A look at what's happening around the New York Jets:
1. Sweet home, Alabama: Defensive tackle Quinnen Williams eats meals prepared by a personal chef. He works out four days a week. Some of that time is spent with a defensive backs trainer. (More on that in a bit.) He's so determined to better himself that he gave up fast food and Oreo cookies, big sacrifices for any 22-year-old.
"He wants to show people, 'I was the third overall pick for a reason,'" Williams' personal trainer, Kevin Brown, said in a phone interview. "That's his fire this offseason. Truly, he's all-in. I'm like, 'We need a Pro Bowl this year.' The mental space he's in now is totally on another level. This year, you guys will see a big difference in Quinnen Williams."
The Jets hope so because his rookie season was underwhelming, magnifying the importance of his first full offseason program, which failed to come to full fruition. Team facilities were shut down by the coronavirus pandemic, a potentially huge setback for a young player who is still learning how to prepare his body and mind for the rigors of a NFL season.
Instead of New Jersey, Williams has spent the offseason at home in Birmingham, Alabama, where he trains at Xtreme Fitness and Performance. It's a familiar setting for Williams, who has been going to Brown since the 11th grade. He works out alongside his brother, Quincy Williams, a linebacker for the Jacksonville Jaguars.
Brown, who supervises about a dozen players, said his initial goals for Quinnen were to get him healthy (he missed three games because of a high-ankle sprain) and improve his strength.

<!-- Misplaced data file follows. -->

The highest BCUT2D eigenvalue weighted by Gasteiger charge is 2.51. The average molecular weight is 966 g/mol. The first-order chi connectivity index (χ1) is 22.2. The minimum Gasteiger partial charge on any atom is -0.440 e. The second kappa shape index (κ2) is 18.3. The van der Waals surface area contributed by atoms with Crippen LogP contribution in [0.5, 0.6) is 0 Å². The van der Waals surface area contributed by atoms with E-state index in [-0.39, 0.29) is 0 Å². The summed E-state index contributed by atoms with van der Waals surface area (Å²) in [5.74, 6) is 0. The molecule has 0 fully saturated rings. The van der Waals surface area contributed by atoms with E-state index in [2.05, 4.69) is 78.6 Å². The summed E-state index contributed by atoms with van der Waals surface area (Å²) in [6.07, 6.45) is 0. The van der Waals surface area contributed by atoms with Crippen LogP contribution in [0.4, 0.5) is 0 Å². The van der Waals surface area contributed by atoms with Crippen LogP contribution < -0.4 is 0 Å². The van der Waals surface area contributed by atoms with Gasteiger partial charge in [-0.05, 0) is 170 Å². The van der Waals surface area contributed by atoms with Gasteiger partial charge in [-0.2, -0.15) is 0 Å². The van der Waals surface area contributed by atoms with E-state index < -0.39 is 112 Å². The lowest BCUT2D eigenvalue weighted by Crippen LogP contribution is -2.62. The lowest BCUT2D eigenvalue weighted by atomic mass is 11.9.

There's also a quickness component built into the program. Brown doesn't want old-school defensive linemen (see: plodding 300-pounders), so there's an emphasis on movement skills. That's why Williams (6-foot-3, 303 pounds), already known for his athleticism, does agility drills with the in-house DB trainer. It's why he works out with VertiMax training equipment, which increases jumping ability and explosiveness.
Good nutrition also is a staple of the plan. Williams, who used a personal chef during the season, hired one for the offseason, too. When he's on the go and can't eat at home, he packs microwavable snacks for a healthier option than drive-through junk food.
"You're not going to put regular gas in a Lamborghini," Brown said. "It's the same thing with your body. You have to make sure you have the right fuel."
This is a huge season for Williams, the highest-drafted defensive player in Jets history. Considered a "can't-miss" prospect, he had 2.5 sacks and recorded more than two solo tackles in one of 13 games. He wasn't terrible, but he disappeared for stretches, acknowledging at the end of the season that he didn't play up to his expectations.
Some perspective, people.
Williams was so hyped coming out of Alabama that people looked past his relative lack of experience. Basically, he was a full-time player for one season. He dominated college offensive linemen, but he quickly discovered in the NFL that it takes more than talent.
"If you look back at his career at Alabama, he didn't play a lot," Jets linebacker C.J. Mosley said. "He still has a lot of raw talent in him. The more he learns and the more experience he gets on the field will make him that much better. ... Guys like me and the coaches have to stay on him and make sure he's in the right mindset. He's definitely that guy in the middle of our defense that can wreck games."
Williams' offseason began with a wrong kind of headline -- a March arrest for allegedly carrying an unlicensed pistol in a New York airport. (The charges are pending; the expectation is that his playing status won't be affected in 2020.) Williams tried to spin the offseason into a positive by committing to his craft. Come training camp, we'll see the results.